X-Men: Worst X-Man Ever #1
Written by Max Bemis
Art by Michael Walsh and Ruth Redmond
Lettering by Clayton Cowles
Published by Marvel Comics
Review by David Pepose
'Rama Rating: 3 out of 10
Stop me if you've heard this one before - an ordinary schlub discovers he has great powers and joins up with a group of superheroes to not just save the day, but to redeem himself as a human being.
Now imagine if that schlub never grew up.
That's basically the premise of X-Men: Worst X-Man Ever, a semi-comic comic book that doesn't quite have enough narrative meat to justify this limited series. Say Anything frontman Max Bemis has written some fun comics with his work on Polarity and Evil Empire, but only die-hards will want to spend their comic book budget on this non-starter.
There's a saying out there about carrying yourself with the confidence of a mediocre white man, and that's absolutely Bailey Hoskins, the protagonist of this series. Bemis opens up this series with Bailey checking out girls to hook up with his on cell phone, but he's neither dark nor cool nor edgy enough to be anywhere in their league. (He scoffs at the one girl his best friend suggests to him, complaining she "has not one noteworthy quality to her.") But this opening scene doesn't do Bemis any favors by making his lead seem compelling - instead, it's very, very clear from the first page that he's kind of a clueless loser, one who would rather spend all day playing Halo rather than, well, trying to pursue any of the avenues that might make him seem as special as he so desperately wants to be. He is the worst.
After a handful of establishing pages, Bemis finally cuts to the chase - namely, that Bailey is a second-generation mutant, and that he needs a consultation at the Xavier School for Gifted Youngsters. Unfortunately, you already know the punchline to Bemis' joke just from the cover of the book - Bailey's power is a one-time use kind of deal that is totally useless to him. It feels about as meaty as a Saturday Night Live sketch, so the idea of stretching this out over five issues goes beyond beating a dead horse - by next issue, we're going to be shipping this book's carcass to the glue factory. Things could be salvaged with the strong characterization built up over the years with the rest of the X-Men, but at this point, Bemis has barely scratched the surface of typically personable characters such as Beast, Jubilee and Forge.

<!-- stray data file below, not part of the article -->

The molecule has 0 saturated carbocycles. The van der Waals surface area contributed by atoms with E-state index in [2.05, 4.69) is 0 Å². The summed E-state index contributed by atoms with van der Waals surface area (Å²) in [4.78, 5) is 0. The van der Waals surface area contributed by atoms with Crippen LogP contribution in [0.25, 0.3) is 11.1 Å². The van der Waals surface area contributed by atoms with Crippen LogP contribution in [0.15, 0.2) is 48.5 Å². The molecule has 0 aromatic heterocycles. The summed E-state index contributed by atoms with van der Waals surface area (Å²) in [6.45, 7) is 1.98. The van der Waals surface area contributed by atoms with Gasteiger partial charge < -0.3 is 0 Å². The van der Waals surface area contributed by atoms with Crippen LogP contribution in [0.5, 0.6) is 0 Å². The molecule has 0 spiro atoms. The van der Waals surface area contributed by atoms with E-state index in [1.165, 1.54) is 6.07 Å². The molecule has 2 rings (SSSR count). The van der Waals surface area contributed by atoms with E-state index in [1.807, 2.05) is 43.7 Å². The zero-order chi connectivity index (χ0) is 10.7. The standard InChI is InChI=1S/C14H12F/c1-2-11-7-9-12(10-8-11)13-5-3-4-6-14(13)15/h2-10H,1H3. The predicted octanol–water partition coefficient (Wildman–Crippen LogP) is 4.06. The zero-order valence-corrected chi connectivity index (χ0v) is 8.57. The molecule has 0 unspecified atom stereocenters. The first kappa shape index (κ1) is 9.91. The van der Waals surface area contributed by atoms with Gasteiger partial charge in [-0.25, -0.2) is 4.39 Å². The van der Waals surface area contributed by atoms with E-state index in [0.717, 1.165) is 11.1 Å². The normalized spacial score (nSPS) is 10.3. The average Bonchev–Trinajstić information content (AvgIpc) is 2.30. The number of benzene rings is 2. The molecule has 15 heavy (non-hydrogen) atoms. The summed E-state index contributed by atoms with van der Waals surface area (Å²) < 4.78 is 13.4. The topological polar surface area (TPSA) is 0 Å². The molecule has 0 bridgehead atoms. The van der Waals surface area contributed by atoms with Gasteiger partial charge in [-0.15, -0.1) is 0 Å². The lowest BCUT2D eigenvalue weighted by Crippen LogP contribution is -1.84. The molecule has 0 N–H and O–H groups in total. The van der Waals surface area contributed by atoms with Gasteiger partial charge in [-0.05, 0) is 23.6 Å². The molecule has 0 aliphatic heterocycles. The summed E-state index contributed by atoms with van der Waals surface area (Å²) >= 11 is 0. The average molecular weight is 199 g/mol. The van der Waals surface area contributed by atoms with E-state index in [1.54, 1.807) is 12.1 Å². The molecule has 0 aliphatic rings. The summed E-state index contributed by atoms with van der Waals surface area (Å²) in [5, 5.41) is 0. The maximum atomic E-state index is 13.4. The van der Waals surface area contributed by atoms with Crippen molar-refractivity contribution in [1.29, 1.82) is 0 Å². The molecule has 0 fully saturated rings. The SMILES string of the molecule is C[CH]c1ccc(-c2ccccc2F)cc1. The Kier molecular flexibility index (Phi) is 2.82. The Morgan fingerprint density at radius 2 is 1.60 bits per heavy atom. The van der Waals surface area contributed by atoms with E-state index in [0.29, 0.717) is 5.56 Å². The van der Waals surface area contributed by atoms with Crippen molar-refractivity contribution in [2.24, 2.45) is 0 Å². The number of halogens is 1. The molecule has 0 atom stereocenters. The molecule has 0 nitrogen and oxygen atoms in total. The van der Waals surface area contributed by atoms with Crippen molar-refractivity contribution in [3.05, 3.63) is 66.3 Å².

The one highlight of this book has to be artist Michael Walsh, who is being criminally misused to be tasked with a comic book like this. His sketchy inkwork lends a ton of atmosphere to even the least dramatic pages (and there are plenty of them), and his expression work goes a long way towards salvaging this book. (His take on Wolverine, who just pops his claws and shouts out a ton of random curse words, is easily the highlight of the book, and definitely Bemis' funniest gag.)
The X-Men had established their own version of Hogwarts decades before Harry Potter ever hit the scene, and there's plenty of potential for a story about an average kid in a school filled with extraordinary people. Unfortunately, this story doesn't reach that potential. With predictable plotting and an annoying lead character, not even Michael Walsh's artwork is enough to justify buying this book. Worst X-Men Ever, indeed.